I’d love to hear your opinion and thanks for reading
(Also, this week I will be posting reviews and photos from one White Sox-Mariners game as well as last night’s Cubs-Yankees game)
This is the time of year when people take time to look back
and reflect on the year gone by, and I’m no different. Here are some of my most
memorable moments from the 2010 Chicago Cubs season. There’s more than 10, but
hey, it’s my memories.
4/5: Opening Day; The Braves crush Carlos Zambrano and the
Cubs 16-5 and Jason Heyward hits a monster homerun on his first swing during
his first Major League at-bat.
4/12: Cubs Home Opener; I’m
at the game cheering on the Cubs. But fantasy baseball meets real baseball as I
have both Ryan Dempster and Doug Davis, the games two starting pitchers, on my
fantasy roster. I’m hoping for a 1-0 Cubs win. Instead, both pitchers combine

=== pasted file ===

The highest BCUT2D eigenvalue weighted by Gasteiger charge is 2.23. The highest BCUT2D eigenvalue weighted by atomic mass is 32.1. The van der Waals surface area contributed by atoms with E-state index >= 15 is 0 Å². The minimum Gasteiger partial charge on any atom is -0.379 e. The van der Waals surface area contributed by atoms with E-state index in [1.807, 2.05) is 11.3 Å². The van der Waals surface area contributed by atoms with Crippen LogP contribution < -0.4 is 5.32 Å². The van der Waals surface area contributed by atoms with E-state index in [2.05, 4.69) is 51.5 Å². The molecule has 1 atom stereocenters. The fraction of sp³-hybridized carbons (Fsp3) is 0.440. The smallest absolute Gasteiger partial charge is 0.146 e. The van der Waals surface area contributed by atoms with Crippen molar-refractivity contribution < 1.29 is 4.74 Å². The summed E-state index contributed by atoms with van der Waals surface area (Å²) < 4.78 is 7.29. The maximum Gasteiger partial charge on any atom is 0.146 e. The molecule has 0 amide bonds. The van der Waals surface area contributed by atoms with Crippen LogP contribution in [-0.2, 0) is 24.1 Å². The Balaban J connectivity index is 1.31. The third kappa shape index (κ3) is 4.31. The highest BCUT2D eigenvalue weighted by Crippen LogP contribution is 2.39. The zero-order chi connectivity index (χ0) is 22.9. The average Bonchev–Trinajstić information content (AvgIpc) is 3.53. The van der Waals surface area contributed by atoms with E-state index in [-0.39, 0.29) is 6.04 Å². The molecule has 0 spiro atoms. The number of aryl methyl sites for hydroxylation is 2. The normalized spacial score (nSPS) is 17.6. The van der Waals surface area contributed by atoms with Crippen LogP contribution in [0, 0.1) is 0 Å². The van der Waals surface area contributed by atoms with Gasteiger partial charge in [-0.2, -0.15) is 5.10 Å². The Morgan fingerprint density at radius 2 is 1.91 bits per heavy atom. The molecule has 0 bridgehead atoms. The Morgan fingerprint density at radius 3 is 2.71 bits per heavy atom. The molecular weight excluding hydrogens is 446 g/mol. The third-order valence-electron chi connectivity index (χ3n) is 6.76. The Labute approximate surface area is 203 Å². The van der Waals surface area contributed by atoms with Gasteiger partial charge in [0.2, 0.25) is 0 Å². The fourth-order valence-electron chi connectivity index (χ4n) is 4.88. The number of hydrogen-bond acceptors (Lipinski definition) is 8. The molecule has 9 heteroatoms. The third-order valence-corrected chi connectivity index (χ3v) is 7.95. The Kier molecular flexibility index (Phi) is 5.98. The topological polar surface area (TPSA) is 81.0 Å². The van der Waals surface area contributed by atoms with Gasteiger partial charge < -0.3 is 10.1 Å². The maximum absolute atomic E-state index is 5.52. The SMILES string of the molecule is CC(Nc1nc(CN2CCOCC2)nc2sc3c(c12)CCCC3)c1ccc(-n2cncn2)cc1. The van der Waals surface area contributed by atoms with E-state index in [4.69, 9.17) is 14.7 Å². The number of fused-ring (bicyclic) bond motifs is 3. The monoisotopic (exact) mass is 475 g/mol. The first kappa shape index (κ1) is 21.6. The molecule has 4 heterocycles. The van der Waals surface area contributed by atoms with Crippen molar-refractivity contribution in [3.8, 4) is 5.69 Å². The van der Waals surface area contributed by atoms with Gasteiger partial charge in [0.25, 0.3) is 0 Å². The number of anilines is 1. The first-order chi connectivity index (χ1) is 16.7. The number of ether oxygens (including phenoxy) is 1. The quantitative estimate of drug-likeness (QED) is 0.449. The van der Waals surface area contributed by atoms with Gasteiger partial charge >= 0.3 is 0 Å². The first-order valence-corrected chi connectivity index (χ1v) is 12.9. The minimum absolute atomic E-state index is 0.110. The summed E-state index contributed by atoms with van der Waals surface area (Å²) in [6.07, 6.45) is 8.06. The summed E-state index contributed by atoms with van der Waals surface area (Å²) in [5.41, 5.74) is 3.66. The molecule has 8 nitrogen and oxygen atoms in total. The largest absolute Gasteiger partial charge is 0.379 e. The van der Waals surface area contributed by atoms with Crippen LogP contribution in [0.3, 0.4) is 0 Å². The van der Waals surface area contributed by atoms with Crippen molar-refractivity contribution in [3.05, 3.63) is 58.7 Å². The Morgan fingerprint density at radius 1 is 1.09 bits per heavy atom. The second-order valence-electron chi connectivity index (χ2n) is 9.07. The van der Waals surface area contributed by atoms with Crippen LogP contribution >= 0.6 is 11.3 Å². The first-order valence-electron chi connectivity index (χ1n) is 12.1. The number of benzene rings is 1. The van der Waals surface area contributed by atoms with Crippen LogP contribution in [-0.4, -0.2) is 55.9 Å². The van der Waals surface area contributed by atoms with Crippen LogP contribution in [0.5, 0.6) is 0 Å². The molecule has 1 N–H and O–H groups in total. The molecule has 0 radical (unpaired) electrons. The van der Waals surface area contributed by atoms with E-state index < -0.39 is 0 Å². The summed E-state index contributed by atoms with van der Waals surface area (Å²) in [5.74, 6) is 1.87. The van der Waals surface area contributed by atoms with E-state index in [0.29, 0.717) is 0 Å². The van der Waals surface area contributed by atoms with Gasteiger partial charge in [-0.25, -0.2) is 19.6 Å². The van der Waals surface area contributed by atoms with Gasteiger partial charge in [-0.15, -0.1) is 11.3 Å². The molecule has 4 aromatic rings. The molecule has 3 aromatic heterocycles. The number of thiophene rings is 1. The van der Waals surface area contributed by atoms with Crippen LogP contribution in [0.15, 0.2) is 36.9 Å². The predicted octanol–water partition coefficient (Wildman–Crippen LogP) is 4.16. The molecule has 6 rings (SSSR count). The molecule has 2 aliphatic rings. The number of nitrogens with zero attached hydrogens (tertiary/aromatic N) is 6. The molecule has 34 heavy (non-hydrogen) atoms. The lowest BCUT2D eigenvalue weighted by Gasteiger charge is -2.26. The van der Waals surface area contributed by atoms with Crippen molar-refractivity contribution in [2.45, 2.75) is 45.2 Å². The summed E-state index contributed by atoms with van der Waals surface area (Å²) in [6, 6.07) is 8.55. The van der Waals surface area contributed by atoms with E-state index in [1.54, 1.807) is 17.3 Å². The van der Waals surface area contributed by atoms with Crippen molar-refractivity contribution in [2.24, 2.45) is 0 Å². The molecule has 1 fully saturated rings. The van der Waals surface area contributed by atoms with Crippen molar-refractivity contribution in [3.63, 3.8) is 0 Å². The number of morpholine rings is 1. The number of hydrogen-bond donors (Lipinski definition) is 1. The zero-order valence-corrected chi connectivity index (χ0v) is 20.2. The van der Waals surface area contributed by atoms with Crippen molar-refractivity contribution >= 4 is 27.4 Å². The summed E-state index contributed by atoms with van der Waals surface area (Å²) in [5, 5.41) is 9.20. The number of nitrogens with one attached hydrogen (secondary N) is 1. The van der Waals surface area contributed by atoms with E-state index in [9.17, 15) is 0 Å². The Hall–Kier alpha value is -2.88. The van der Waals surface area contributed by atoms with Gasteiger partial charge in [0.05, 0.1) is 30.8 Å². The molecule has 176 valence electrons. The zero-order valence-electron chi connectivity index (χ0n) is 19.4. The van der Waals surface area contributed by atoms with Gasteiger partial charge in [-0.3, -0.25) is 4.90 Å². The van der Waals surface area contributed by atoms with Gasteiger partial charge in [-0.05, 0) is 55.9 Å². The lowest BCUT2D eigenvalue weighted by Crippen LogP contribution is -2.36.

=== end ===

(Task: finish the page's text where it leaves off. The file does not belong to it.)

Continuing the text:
for 9.2 Inn, 11 ER, and 20 H&W. The Cubs do win the game at least.
5/7: Starlin Castro’s first game; Castro plays in his first game and goes 5 for
5 with a homerun, triple, and 6 RBI. Cubs win 14-7 over Cincinnati.
6/9 & 6/11: Derrek Lee and
Alfonso Soriano both hit their 300th career homeruns just two days
6/13: Cubs, Sox, and Blackhawks at
Wrigley; I’m at the game on a
great night. The NHL Champion Chicago Blackhawks walk around the field before
the game carrying the Stanley Cup. During the game, both starting pitchers, Ted
Lilly for the Cubs and Gavin Floyd of the CWS, take no-hitters into the seventh
inning. In the bottom of the 7th, Alfonso Soriano gets the Cubs